CASE NO. 4322 CRB-4-00-12
COMPENSATION REVIEW BOARD
WORKERS’ COMPENSATION COMMISSION
DECEMBER 20, 2001
JAMES M. CUNNINGHAM
AIG CLAIM SERVICES, INC.
SECOND INJURY FUND
The claimant was not represented at oral argument. Notice sent to William L. Cotter, Esq., Cotter, Cotter & Mullen, L.L.C., 457 Castle Avenue, Fairfield, CT 06432.
The respondents were represented by Lucas Strunk, Esq., Pomeranz, Drayton & Stabnick, 95 Glastonbury Boulevard, Glastonbury, CT 06033.
The Second Injury Fund was represented by Richard R. Hine, Esq., Assistant Attorney General, 55 Elm Street, P.O. Box 120, Hartford, CT 06141-0120.
This Petition for Review from the December 6, 2000 Finding Re: 31-306(a)(2) of the Commissioner acting for the Fourth District was heard July 20, 2001 before a Compensation Review Board panel consisting of the Commission Chairman John A. Mastropietro and Commissioners Ernie R. Walker and Stephen B. Delaney.
JOHN A. MASTROPIETRO, CHAIRMAN. The Second Injury Fund has petitioned for review from the December 6, 2000 Finding Re: 31-306(a)(2) of the Commissioner acting for the Fourth District. The Fund contends on appeal that the trier incorrectly ordered it to reimburse the respondents for all cost-of-living adjustments (COLAs) that it has paid to Chareice Cunningham, the dependent widow of the deceased claimant James Cunningham, and their two minor children. In accordance with our recent decision in Fiorillo v. Bridgeport, 4337 CRB-4-01-1 (Nov. 19, 2001), we affirm the ruling of the trial commissioner.
The parties have stipulated that the decedent was employed by the respondent Monroe Group, and that he performed more than 50% of his employment within the State of Connecticut. While on assignment in South Africa, he was killed in an automobile accident on March 23, 1997, that arose out of and in the course of his employment. His widow and two minor children are all presumptive dependents under Chapter 568, and thus qualify for benefits under § 31-306 C.G.S. Section 31-306(a)(2)(A) provides in part,
The weekly compensation rate of each dependent entitled to receive compensation under this section as a result of death arising from a compensable injury occurring on or after October 1, 1977, shall be adjusted annually as provided in this subdivision as of the following October first, and each subsequent October first, to provide the dependent with a cost-of-living adjustment in his weekly compensation rate as determined as of the date of the injury under section 31-309. . . . With respect to any dependent receiving benefits on October 1, 1997, with respect to any injury occurring on or after July 1, 1993 and before October 1, 1997, such benefit shall be recalculated to October 1, 1997, as if such benefits had been subject to recalculation annually under this subparagraph. The difference between the amount of any benefits which would have been paid to such dependent if such benefits had been subject to such recalculation and the actual amount of benefits paid during the period between such injury and such recalculation shall be paid to the dependent not later than December 1, 1997, in a lump-sum payment. The employer or his insurer shall be reimbursed by the Second Injury Fund, as provided in section 31-354, for adjustments, including lump-sum payments, payable under this subparagraph for deaths from compensable injuries occurring on or after July 1, 1993, and before October 1, 1997, upon presentation of any vouchers and information that the Treasurer shall require.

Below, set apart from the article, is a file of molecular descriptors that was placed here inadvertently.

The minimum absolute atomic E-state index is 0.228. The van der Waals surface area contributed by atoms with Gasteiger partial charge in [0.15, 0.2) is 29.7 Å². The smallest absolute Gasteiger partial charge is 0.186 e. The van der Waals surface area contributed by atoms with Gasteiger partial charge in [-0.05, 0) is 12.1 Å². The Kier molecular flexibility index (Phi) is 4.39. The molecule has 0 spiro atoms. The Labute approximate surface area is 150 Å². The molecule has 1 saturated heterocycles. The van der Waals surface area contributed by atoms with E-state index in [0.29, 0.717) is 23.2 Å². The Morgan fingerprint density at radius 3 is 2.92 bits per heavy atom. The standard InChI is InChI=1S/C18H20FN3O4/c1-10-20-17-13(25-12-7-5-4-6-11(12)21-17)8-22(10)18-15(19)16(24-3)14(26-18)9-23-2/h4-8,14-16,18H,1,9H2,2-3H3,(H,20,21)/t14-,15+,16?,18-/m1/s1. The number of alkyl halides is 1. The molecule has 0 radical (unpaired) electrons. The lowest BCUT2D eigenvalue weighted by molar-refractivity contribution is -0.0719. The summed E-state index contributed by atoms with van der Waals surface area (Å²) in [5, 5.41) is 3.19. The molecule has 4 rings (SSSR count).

The Fund contended that any COLAs paid after October 1, 1997 were the responsibility of the employer, while the employer maintained that the statute required the Fund to accept liability for all COLAs payable on account of the instant claim, through the present time and continuing into the future. The trier agreed with the latter argument, and ordered the Fund to reimburse the respondents for COLAs paid to the claimant subsequent to October 1, 1997, as well as before. The Fund has appealed that ruling.
The language in dispute here is virtually identical in structure and meaning to the language of § 31-307a(c), which states that totally disabled claimants whose injuries occurred between July 1, 1993 and October 1, 1997, are entitled to COLAs from the employer or insurer retroactive to the date of injury, who shall then be reimbursed by the Fund for such adjustments or lump-sum payments. Each of these retroactive COLA provisions was added by Public Act No. 97-205, which was designed to restore COLAs to totally disabled claimants or the dependents of deceased employees who had been injured following the effective date of Public Act 93-228’s statutory elimination of COLAs. In Fiorillo, supra, we analyzed the language of § 31-307a(c), and concluded that both the plain language of the statute and the law prohibiting the retroactive imposition of new substantive obligations on any person or corporation demanded that the Fund reimburse the employer for all COLAs paid on account of injuries between July 1, 1993 and October 1, 1997. The same principles and analysis apply to the language of § 31-306(a)(2)(A) at issue here, and our holding is necessarily identical. The respondents must be reimbursed by the Fund for all COLAs paid to the dependents of the decedent on account of his fatal March 23, 1997 injury.
The trial commissioner’s ruling is hereby affirmed.
Commissioners Ernie R. Walker and Stephen B. Delaney concur.